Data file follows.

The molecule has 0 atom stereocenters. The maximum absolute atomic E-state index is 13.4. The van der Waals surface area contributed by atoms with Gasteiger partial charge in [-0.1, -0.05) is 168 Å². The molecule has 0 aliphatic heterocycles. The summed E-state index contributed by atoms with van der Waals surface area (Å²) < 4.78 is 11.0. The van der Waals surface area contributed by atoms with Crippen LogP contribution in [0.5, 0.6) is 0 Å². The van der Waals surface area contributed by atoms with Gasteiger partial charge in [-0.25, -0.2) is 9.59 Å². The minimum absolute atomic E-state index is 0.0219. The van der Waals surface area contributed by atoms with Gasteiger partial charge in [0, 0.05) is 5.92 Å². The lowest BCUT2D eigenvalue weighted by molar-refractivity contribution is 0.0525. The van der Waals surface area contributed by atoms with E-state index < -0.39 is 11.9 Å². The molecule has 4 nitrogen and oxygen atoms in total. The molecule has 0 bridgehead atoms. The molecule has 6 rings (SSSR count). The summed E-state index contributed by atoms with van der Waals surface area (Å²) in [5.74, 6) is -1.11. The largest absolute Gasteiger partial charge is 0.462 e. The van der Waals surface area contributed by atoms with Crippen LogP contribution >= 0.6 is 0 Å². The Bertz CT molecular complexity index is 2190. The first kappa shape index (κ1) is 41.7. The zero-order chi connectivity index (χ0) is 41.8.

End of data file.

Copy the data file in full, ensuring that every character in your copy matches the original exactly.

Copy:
The molecule has 0 atom stereocenters. The maximum absolute atomic E-state index is 13.4. The van der Waals surface area contributed by atoms with Gasteiger partial charge in [-0.1, -0.05) is 168 Å². The molecule has 0 aliphatic heterocycles. The summed E-state index contributed by atoms with van der Waals surface area (Å²) < 4.78 is 11.0. The van der Waals surface area contributed by atoms with Crippen LogP contribution in [0.5, 0.6) is 0 Å². The van der Waals surface area contributed by atoms with Gasteiger partial charge in [-0.25, -0.2) is 9.59 Å². The minimum absolute atomic E-state index is 0.0219. The van der Waals surface area contributed by atoms with Gasteiger partial charge in [0, 0.05) is 5.92 Å². The lowest BCUT2D eigenvalue weighted by molar-refractivity contribution is 0.0525. The van der Waals surface area contributed by atoms with E-state index < -0.39 is 11.9 Å². The molecule has 4 nitrogen and oxygen atoms in total. The molecule has 0 bridgehead atoms. The molecule has 6 rings (SSSR count). The summed E-state index contributed by atoms with van der Waals surface area (Å²) in [5.74, 6) is -1.11. The largest absolute Gasteiger partial charge is 0.462 e. The van der Waals surface area contributed by atoms with Crippen LogP contribution >= 0.6 is 0 Å². The Bertz CT molecular complexity index is 2190. The first kappa shape index (κ1) is 41.7. The zero-order chi connectivity index (χ0) is 41.8.